My absolute darling / Gabriel Tallent.

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    • Abstract:
      Summary: "Turtle Alveston is a survivor. At fourteen, she roams the woods along the northern California coast. The creeks, tide pools, and rocky islands are her haunts and her hiding grounds, and she is known to wander for miles. But while her physical world is expansive, her personal one is small and treacherous: Turtle has grown up isolated since the death of her mother, in the thrall of her tortured and charismatic father, Martin. Her social existence is confined to the middle school (where she fends off the interest of anyone, student or teacher, who might penetrate her shell) and to her life with her father. Then Turtle meets Jacob, a high-school boy who tells jokes, lives in a big clean house, and looks at Turtle as if she is the sunrise. And for the first time, the larger world begins to come into focus: her life with Martin is neither safe nor sustainable. Motivated by her first experience with real friendship and a teenage crush, Turtle starts to imagine escape, using the very survival skills her father devoted himself to teaching her."-- Provided by publisher.
    • Notes:
      "A novel"--Jacket.
    • ISBN:
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Booklist Reviews 2017 July #1

*Starred Review* "My absolute darling," Martin calls his 14-year-old daughter, Turtle. The girl's mother is dead, and the misanthropic and misogynistic father and self-hating daughter live, surrounded by guns, in a run-down house on the Northern California coast near Mendocino. A pariah at school, Turtle has only one friend and confidant, her alcoholic grandfather, until she meets funny, articulate Jacob, who is fascinated by her. Learning of her interest in the boy, Martin beats her savagely with an iron poker, saying "You're mine. Mine." Perhaps further expressing his ownership of his daughter, he routinely rapes her, leaving Turtle with deeply conflicted feelings, both loving and hating him simultaneously. This is Turtle's life until her grandfather's death becomes the catalyst for Martin's disappearance. In his absence, Turtle leads a relatively peaceful existence in Jacob's company until her father returns three months later, bringing with him a 10-year-old girl, and things begin to change dramatically. Turtle is an extraordinary character whose thoughts and actions enliven the pages of Tallent's remarkable first novel—remarkable not only for its characterization but also for its minute examination of the natural world that Turtle inhabits. So vivid is the gorgeously realized setting that it becomes itself a major character in a novel that lingers in the mind long after the final page. Copyright 2017 Booklist Reviews.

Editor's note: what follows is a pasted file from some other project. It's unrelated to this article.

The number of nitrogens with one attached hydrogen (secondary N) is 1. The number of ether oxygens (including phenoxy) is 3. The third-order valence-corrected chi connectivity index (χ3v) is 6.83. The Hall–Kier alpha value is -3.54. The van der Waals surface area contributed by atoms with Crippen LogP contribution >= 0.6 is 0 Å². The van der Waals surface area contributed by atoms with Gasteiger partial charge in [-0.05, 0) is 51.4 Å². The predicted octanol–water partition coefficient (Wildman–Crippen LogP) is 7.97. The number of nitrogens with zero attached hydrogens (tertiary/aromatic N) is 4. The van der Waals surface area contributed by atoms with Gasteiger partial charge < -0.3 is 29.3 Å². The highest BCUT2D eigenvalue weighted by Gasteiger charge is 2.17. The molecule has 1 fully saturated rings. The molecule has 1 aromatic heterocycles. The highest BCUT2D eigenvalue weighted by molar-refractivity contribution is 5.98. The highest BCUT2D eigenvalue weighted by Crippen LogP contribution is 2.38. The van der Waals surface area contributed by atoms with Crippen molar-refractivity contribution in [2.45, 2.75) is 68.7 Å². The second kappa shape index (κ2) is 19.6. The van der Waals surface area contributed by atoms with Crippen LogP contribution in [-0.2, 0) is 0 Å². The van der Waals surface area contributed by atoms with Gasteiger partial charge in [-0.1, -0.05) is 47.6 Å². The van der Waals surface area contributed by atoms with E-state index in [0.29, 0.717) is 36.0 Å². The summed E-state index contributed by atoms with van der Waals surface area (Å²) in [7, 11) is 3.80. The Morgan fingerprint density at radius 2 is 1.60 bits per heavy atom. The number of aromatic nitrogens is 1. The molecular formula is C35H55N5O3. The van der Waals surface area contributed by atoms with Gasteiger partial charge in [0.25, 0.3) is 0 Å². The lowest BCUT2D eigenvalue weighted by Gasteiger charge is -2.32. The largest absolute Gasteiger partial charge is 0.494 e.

LJ Reviews 2017 April #2

Fourteen-year-old Turtle wanders the northern California coast but always circles back to her troubled father, the center of her life since her mother's death. But then she meets Jacob, who lives comfortably in a big house and thinks she's awesome, and suddenly Turtle understands that life with her father cannot continue. How good is this late August title? Good enough to make the BEA Buzz panel.

Copyright 2017 Library Journal.

PW Reviews 2017 June #4

Room meets Rambo in this emotionally fraught first novel. Fourteen-year old Julia "Turtle" Alveston is growing up in Northern California, near Mendocino, under the overprotective eye of her abusive father, Martin, who, for all intents and purposes treats her like they live in a two-person survivalist camp—he teaches her how to shoot and hunt in the wild, and abuses and sexually molests her. Even though she goes to school, Turtle feels cut off from her fellow middle-school students until the day she meets Jacob, a high school student whose sudden appearance in her life forces her to question for the first time the way she's being raised. Martin adds a new member to the family, which forces Turtle to make a bold move to keep his history of abuse from repeating itself, leading to a suspenseful and bloody climax at a teenage house party. In Turtle, Tallent has crafted a resourceful and resilient character. Unfortunately, Martin is such an obvious psycho creep that readers will wonder why the characters he interacts with—Turtle's teachers, a friend from the old days—don't see through him. Jacob, too, in the dialogue the author puts in his mouth, doesn't sound like a real teenager. In the end, though, Turtle's story is harrowingly visceral. (Aug.)

Copyright 2017 Publisher Weekly.